The stock market’s wild ride
by Liz Hester
After dropping almost 4 percent in three days, the stock market closed down again Wednesday after showing a few signs of rebounding. Market volatility isn’t anything new for investors, but it does beg the question of what exactly should we believe?
Wednesday’s Wall Street Journal story explains the losses through Tuesday:
With Tuesday’s declines, some $500 billion has been wiped from the value of U.S. stocks in three days, according to the Wilshire 5000 Total Market Index.
The sudden slump marks a shift in sentiment for investors, who just two weeks ago were debating how soon the Dow would hit a record. Now the question is how much farther it could fall.
Stocks had been on a seemingly endless upward march since the beginning of the summer, thanks in large part to renewed stimulus from the Federal Reserve.
As well, there had been signs the U.S. economy had begun to pick up, particularly housing and employment. Consumer confidence hit its highest level since 2007.
Investors’ faith in the ability of the central bank to prop up the economy was so strong they had largely ignored signs that corporate earnings were weakening.
Wednesday’s Morning Money email from Politico’s Ben White contains this excellent nugget of explanation for the different consumer and corporate viewpoints.
MM EXPLAINER - M.M. asked Wharton professor Jeremy Siegel yesterday at the SIFMA panel about the seeming disparity between the corporate and consumer outlook. Siegel explained that the consumer view is largely informed by the bottoming out of house prices. As prices inch back up, people feel more wealthy. But corporate executives see a very different picture: fear of the fiscal cliff and long-term US debt, the continuing European crisis and the dip in Chinese demand. For them the world looks much scarier, leading to lower forecasts and jobs cuts, a negative.
The simplicity of this stuck with me long after I read it over coffee. Interestingly, this consumer and investor confidence assessment follows on the heels of David Leonhardt’s story in the New York Times about the U.S.’s stagnant income levels. That’s right, salaries and other sources of income haven’t really increased in the past decade.
Many of the bedrock assumptions of American culture — about work, progress, fairness and optimism — are being shaken as successive generations worry about the prospect of declining living standards. No question, perhaps, is more central to the country’s global standing than whether the economy will perform better on that score in the future than it has in the recent past.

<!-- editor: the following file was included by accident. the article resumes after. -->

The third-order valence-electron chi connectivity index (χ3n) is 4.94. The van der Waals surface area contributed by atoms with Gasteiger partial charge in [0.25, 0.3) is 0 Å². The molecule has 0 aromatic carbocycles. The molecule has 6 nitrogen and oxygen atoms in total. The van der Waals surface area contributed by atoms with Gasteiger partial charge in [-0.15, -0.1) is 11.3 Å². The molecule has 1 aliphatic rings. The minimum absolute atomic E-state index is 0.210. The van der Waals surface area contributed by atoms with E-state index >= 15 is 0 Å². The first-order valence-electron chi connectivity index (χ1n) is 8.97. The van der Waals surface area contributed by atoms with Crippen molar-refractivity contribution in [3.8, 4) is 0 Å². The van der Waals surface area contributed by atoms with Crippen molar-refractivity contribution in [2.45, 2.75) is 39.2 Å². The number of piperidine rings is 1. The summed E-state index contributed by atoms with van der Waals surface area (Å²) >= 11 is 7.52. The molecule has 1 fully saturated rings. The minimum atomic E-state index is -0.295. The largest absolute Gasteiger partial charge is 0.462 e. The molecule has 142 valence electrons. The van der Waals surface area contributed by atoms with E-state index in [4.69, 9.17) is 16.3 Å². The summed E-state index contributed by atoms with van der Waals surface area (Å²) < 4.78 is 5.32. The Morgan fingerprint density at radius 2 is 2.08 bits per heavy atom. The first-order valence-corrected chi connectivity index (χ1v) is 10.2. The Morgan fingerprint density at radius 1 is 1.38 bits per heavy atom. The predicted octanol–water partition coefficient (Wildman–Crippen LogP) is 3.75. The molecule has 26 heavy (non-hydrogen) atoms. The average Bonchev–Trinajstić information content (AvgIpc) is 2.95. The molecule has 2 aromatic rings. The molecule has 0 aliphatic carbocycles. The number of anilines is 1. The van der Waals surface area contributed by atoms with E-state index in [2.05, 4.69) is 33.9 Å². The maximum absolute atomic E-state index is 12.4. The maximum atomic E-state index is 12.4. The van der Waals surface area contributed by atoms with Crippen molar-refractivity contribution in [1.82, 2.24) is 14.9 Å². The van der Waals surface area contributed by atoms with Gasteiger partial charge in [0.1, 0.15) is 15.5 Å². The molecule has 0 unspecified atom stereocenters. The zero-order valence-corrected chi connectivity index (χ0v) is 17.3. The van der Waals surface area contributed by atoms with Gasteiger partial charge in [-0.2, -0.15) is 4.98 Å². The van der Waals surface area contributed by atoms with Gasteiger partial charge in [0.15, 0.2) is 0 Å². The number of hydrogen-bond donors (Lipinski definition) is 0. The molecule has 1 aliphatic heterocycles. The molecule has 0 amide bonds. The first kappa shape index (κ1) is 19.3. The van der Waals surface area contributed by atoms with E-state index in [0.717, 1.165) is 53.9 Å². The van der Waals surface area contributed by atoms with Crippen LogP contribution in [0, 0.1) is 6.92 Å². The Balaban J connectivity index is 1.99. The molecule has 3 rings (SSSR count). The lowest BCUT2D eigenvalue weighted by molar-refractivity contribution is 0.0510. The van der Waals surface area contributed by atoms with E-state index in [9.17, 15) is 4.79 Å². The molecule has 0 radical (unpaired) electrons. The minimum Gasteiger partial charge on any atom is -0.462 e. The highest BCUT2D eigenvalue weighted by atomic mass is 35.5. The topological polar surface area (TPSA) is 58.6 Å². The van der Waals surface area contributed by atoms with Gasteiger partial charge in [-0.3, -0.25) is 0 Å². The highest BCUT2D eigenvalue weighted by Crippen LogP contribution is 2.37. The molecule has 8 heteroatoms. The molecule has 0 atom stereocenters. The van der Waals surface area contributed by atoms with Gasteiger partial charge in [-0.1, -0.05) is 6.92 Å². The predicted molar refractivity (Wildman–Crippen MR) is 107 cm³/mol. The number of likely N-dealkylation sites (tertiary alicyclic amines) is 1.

Here are a few of the causes of income stagnation that Leonhardt discusses:
At the top of the list are the digital revolution, which has allowed machines to replace many forms of human labor, and the modern wave of globalization, which has allowed millions of low-wage workers around the world to begin competing with Americans.
Not much further down the list is education, probably the country’s most diffuse, localized area of government policy. As skill levels have become even more important for prosperity, the United States has lost its once-large global lead in educational attainment.
With the lowered earnings and forecasts from companies like Google, Catepillar and DuPont, it’s hard to bet on the state of American industry. Dow Chemical is planning to cut 5 percent of its workers and close 20 plants.
What this says to me is that average consumers are either ignoring signs that the global economy isn’t what it should be or that they’re taking the ostrich approach – putting their heads in the sand and hoping it will get better on its own.
But there are some signs of hope. September new home sales were the highest in two years, according to a Bloomberg story. And the Federal Reserve signaled that it plans to keep interest rates near zero until mid-2015, saying the U.S. economy is growing “moderately.”
There are a lot of differing opinions about which economic factors are doing well and which ones should be given more weight. No wonder it’s a challenge for investors to decide how the global economy is doing and what to do with their money.
Don’t expect the stock market to even out any time soon, especially as we see more earnings from companies and start to analyze the lagging economic data as it’s released. Add in the looming fiscal cliff, uncertainty about taxes and the outcome of the U.S. presidential election, the only safe bet on stocks is that they’re going to be volatile.